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The forest guardians

The Mahakirau Forest Estate in the Coromandel Peninsula consists of nearly 600 hectares of protected native forest divided into 24 private properties. The estate has been ranked as holding “outstanding wildlife value”, and the landowners are the guardians of extremely rare Coromandel striped gecko, Hotchstetter’s and Archey’s frogs, North Island brown kiwi, kaka, Helms’ butterfly and many other native species.

 

Image - Sara, land block owner

We had a business in tourism in Belgium, had 35 staff, it was people, people, people. All the things with Europe: over-population, disconnection, terrorism, habitat destruction, water crisis, conflict! Where can we go?

We picked the Coromandel before even setting foot in New Zealand. We wanted something on the verge of native forest. We couldn’t believe we could virtually live in a national park. It’s so magnificent because you have a stream that sits in your catchment and it is so clean and clear. Heaps of waterholes and cascades, huge boulders, moss all over them. The Manaia Kauri Sanctuary is on our doorstep. There are more than 400 kauri trees in there that are 1500 years old. It’s monumental, you expect to see dinosaurs! It’s now in lockdown due to kauri dieback.

The concept of the estate is, I think, really forward thinking. It’s a real guardianship. Everybody who has bought into here have done so because they have a love of nature.

Almost every day I am in the bush, cutting tracks, checking traps, putting down bait stations, mapping out sites, documenting and data work. We are going through massive intensification at the moment. We got a huge boost from Waikato Regional Council and Kiwis for Kiwi. We are in the process of putting out $10,000 worth of stoat traps and feral cat traps.

We are looking at keeping rats below 5 per cent. I was trapping a rat a night when I first started. Rats had eaten wiring and hosing under the bonnet of my car and it cost $3000 to fix. We even had rats peering into our caravan at night. I got super-obsessed with getting the rats. I immediately noticed a difference. The insects started coming back. The weta got huge. It encourages you. When you start out, it seems like such a lot of work – but not as much work is needed to keep your gains.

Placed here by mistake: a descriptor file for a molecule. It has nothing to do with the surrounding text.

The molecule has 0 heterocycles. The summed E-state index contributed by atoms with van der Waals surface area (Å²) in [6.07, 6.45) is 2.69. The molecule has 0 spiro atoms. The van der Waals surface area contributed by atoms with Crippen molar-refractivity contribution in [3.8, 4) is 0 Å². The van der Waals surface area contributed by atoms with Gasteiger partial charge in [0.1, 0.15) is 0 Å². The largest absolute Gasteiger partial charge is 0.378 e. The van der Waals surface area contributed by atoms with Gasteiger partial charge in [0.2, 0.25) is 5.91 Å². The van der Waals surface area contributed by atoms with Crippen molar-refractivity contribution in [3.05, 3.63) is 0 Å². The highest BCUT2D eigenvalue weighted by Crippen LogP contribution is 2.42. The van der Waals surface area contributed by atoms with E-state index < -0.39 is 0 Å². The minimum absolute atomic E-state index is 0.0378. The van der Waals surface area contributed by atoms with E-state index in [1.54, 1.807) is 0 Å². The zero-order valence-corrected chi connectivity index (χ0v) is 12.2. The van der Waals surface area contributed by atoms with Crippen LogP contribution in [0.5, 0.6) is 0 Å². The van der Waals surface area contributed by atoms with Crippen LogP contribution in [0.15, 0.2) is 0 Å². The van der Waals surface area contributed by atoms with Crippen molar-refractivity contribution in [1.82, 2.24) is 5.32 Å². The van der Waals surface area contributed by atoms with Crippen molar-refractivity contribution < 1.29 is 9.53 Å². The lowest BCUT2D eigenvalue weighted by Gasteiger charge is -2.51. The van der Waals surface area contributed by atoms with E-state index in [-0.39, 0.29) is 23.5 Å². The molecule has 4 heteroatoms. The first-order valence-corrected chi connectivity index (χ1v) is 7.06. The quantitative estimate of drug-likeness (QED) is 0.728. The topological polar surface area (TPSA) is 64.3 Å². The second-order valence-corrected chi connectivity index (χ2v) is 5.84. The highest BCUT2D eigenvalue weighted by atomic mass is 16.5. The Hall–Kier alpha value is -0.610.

Images - weta and geckosWe have a very, very low number of kiwi that we have been monitoring since 2010. The Thames Coast Kiwi Care operation believes kiwi in their patch come over to ours. We want to make sure they have safe passage through us. There are so many long-running kiwi projects on the Coromandel. More than 50 per cent of the peninsula is now predator controlled.

We have the forest ringlet, also called Helms’ butterfly. They are possibly the next species to go extinct. A scientist from David Attenborough’s Butterfly Conservation trust came out to do some work on the butterfly last year. He searched New Zealand for three months and came over here. This was the only place where he found one. And he saw five.

We work closely with Auckland Zoo and Otago University who are interested in monitoring our Archey’s frogs and the Coromandel striped gecko. This striped gecko is extremely rare. And more than half have been found in the estate. I don’t know why: climate, habitat … good energy.

We constantly have biologists coming to see the frogs and geckos. Lately, I seem to have a tour a week. It’s funny, they all get their gears on, wondering how far they have to walk or drive. I have taken a few steps and it’s like, here is one! We have Archey’s frogs right on our doorstep. Every frog has individual markings. They live for more than 35 years and may not move more than a metre in that time.

Where our house will be built, it’s taken a year to flatten the site and slowly remove the vegetation. We examine every fern, every frond. If we hadn’t, if we’d got a bulldozer in, we would have killed a dozen Archey’s frogs. We have time. We often say we have moved here to die. It’s our forever project.

Image - native vegetation